The BBC, podcasts and the future of TV

There's a lot of fuss around podcasts, but with each iteration of technology that hands production control to the individual, we are finding that it takes less time for high-quality content to appear.

I remember when the Internet was slagged off because it was just full of dorky Americans with pictures of their cars, and porn. How stupid that opinion looks now.

Then there were blogs. It's just the ramblings of idiots, people joked, geek teenagers with an opinion on everything and experience in nothing. And then suddenly we saw experts – previously almost impossible to locate or talk to – readily and easily accessible on their blogs. Now newspapers are crawling all over blogs trying to find a way of making them work.

Now we have podcasts. Podcasts actually are different in that they require new skills that are nowhere near as common as literacy and typing. They also require new tools. All you need for a blog was a computer and a Net connection – something you already had. Now you need microphones, editing software and an understanding of how sound and sound codecs work.

But the thing is that audio has always has a certain warmth and beauty to it – we are, after all, conversational creatures. The speed with which people have learnt these new skills and applied them to the Internet has been extraordinary. And the gap is even bigger in that previously radio was a hugely difficult market to enter – you needed equipment, transmitters and licences before you could even start. Media is being democratised.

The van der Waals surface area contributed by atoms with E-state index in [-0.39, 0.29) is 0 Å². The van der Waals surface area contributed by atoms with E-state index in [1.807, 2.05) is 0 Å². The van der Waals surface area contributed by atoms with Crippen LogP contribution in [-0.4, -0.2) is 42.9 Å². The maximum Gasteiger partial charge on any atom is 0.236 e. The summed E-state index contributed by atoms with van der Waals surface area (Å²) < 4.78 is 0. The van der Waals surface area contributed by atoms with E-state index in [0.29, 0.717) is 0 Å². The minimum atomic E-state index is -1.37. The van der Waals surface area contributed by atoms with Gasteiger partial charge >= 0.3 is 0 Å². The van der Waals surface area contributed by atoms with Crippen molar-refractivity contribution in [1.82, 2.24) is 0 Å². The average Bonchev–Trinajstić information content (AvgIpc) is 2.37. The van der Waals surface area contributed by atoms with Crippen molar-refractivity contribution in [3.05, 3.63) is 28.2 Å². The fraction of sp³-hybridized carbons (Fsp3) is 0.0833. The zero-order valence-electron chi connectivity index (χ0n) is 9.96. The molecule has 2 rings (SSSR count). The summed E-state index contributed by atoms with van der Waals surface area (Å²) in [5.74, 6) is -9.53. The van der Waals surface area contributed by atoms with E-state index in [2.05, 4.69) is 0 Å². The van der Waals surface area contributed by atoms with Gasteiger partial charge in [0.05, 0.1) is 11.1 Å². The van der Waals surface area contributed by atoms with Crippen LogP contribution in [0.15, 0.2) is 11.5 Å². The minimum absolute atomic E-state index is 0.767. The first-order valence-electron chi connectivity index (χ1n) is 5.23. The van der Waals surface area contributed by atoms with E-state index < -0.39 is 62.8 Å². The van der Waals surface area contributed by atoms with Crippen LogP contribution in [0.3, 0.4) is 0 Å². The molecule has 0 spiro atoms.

And now visual

Next up is TV. And it is with some pride that I see the BBC is leading the way, not in a protective, scared, panicky way, as has often been the case with new media and old companies. No, the BBC is pushing the technology – and it even admits that the cost of producing TV programmes is going to fall dramatically with new Net technologies.

The BBC's head of New Media and Techology, Ashley Highfield, appeared on stage yesterday with Bill Gates at the Mix06 conference in Las Vegas for 13 minutes. [You can see it all here. Highfield is on stage between 39 minutes to 52 minutes.]

It will have seemed much longer for Mr Highfield who was clearly a little nervous. American conference set-pieces inhabit a world of their own. Hyperbole, chuminess, whooping, the whole American thing. For a Brit, this world is so utterly bizarre that you constantly wonder whether these people are actually doing it for real or if they're all a little deranged.

The fact is that Americans absolutely adore being told that whatever you are talking about is the BEST! Yeah! The GREATEST! Yeah! Woo! Us Brits hate it. It's a cultural gap. And Mr Highfield did a pretty good job considering.

Anyway, Highfield spoke about how people's behaviour was changing. Over half the UK population checks out the BBC website at least once a month, he said (I know I look at it at least once a day). But recently, he said, there has been an “exponential increase” in the rich media accessed on the BBC site – and it was far more than just the uptake of broadband, he said. People now want TV on their terms, Ashfield said.